But it would be foolish to claim any stand-outs in a cast that has nothing but stand-outs, from the Legendary Soul Stirrers (also in the original production) as Choragos the leader of the chorus to Kevin Davis as Oedipus’ rebellious son Polyneices, who seeks his father’s blessing but doesn’t receive it: “Because you’re evil,” explains Sam Butler Jr. as the Balladeer, which brings down the house.  Dressed in a Sunday finest of lime green, with a church lady’s hat, soloist Carolyn Johnson-White comes on stage holding a green lace handkerchief, and looking unsteady, as if she needs assistance, and proceeds to scream and screech and belt out a gospel aria that could cleanse the devil himself.

The soloist’s ensemble is just one of the eye-catching costumes designed by Jesse Harris (based on the original production’s design by Ghretta Hynd.) There is an eclectic mix of  Sunday church outfits, Cab Calloway-cool white suits, the villainous all-black garb of Polyneices, and colorful turbans atop glistening gold and turquoise robes that suggest African royalty.

There is only one obvious concession to the pop-up nature of the “Gospel at Colonus,” which will have run a total of only six performances at the Delacorte: It uses the set from the recently concluded production of “Twelfth Night,” with just a few added knocked down Greek columns. But there was nothing makeshift about the performances. In a speech before the show began, with its 81-year-old playwright (and Mabou Mines co-founder)  Lee Breuer sitting in the front row and its composer Bob Telson in the band’s covered booth stage left, its choir director J.D.Steele, dressed in a bright purple tuxedo, told the audience that this was his 1,879th performance of “Gospel at Colonus.” He, too, was in the original production 35 years ago. It’s the kind of show that stays with you.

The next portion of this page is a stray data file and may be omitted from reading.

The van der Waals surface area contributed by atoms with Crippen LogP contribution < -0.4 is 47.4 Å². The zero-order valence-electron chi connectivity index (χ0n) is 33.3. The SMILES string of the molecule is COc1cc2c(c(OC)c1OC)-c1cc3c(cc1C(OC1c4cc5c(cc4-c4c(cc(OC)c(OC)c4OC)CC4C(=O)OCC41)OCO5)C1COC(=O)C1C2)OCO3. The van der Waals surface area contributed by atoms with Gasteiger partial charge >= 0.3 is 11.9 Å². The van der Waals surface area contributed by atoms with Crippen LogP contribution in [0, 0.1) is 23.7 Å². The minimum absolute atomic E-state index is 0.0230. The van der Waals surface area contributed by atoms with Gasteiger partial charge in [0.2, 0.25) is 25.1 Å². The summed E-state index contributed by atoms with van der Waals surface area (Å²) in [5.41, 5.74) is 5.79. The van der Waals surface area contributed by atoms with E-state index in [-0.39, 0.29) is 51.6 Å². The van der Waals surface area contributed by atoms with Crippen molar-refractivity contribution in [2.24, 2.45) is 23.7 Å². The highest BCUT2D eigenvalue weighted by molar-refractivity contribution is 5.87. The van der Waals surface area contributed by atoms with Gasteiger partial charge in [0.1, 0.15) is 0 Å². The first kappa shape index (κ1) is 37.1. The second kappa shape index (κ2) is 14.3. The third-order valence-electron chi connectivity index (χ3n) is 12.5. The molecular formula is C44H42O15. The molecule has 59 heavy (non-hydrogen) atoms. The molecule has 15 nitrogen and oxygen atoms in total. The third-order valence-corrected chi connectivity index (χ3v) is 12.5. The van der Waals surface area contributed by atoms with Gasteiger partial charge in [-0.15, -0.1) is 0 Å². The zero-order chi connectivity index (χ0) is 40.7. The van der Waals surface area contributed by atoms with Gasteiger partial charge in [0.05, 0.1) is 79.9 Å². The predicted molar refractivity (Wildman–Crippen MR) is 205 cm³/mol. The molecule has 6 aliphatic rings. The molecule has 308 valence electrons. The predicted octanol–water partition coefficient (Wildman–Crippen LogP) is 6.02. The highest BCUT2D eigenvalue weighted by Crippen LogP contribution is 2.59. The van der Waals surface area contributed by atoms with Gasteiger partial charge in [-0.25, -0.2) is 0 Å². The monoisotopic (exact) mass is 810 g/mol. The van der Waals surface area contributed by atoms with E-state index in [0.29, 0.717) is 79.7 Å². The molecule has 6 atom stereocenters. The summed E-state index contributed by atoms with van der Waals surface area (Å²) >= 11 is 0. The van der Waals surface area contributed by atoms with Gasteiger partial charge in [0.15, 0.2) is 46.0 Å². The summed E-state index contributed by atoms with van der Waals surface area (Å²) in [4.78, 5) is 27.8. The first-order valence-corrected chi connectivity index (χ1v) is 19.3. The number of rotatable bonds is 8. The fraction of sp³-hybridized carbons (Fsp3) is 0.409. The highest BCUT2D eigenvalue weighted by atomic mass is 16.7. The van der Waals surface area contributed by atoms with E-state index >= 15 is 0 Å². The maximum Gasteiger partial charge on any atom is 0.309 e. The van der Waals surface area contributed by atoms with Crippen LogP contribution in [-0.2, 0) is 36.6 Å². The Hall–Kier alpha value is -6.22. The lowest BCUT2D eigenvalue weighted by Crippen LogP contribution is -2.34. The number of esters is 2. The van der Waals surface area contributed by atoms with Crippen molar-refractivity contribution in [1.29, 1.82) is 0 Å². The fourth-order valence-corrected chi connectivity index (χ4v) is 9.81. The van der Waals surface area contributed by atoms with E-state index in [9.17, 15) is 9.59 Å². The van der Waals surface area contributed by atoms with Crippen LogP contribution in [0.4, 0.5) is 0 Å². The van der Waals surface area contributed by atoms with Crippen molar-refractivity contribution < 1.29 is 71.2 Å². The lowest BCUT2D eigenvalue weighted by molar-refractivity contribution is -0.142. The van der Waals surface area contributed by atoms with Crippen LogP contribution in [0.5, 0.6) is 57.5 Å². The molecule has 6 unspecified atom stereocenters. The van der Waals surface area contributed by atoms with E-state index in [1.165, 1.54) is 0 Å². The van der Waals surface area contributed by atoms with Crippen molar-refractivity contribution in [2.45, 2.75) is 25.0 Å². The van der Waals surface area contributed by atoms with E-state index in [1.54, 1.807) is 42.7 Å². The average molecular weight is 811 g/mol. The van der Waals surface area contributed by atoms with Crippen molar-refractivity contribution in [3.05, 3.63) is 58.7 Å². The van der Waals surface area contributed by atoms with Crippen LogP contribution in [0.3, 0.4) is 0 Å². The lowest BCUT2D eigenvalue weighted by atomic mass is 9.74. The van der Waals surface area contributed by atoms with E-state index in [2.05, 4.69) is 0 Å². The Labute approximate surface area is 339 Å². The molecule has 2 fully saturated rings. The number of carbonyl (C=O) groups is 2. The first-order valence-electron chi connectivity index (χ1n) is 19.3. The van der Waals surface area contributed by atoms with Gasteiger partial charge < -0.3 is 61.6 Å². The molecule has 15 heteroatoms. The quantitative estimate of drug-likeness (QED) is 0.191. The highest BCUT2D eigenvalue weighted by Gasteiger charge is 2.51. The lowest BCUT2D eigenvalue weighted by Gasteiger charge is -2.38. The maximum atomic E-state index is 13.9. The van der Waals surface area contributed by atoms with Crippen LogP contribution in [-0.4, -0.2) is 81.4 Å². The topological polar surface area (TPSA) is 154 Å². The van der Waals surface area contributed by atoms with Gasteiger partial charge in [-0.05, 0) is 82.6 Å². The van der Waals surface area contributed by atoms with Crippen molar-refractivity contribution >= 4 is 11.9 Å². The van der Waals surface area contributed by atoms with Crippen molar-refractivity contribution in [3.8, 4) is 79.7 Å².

Click on any photograph by Joan Marcus to see it enlarged.

Oedipus at Colonus

Delacorte Theater, Central Park
Book, Original Lyrics & Direction by Lee Breuer
Original Music, Adapted Lyrics & Music Direction by Bob Telson
Co-director Dodd Loomis, scenic design by Alison Yerxa, costume design by Jesse Harris (based on original design by Ghretta Hynd), lighting by Jason Boyd, sound by Ron Lorman
Cast: Rev. Dr. Earl F. Miller as The Messenger; The Blind Boys of Alabama (Jimmy Carter, Paul Beasley, Rickie McKinnie, Ben Moore and Joey Williams) as Oedipus); The Legendary Soul Stirrers (Willie Rogers, Ben Odom, Gene Stewart) as Choragos; Wren T. Brown (Theseus); Greta Oglesby (Antigone); Shari Addison (Ismene); J.D. Steele (Choir Director); Tina Fabrique (Soloist); Jeff Young (Soloist); Sam Butler Jr. (Balladeer); Jay Caldwell as Deacon Creon); Kevin Davis (Polyneices); Carolyn Johnson-White (Choir Soloist); and Josie Johnson (Chorus).

Running time: Two and a half hours including intermission.

Free at the Public Theater’s Delacorte in Central Park through September 9th, 2018

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About New York Theater
Jonathan Mandell is a 3rd generation NYC journalist, who sees shows, reads plays, writes reviews and sometimes talks with people.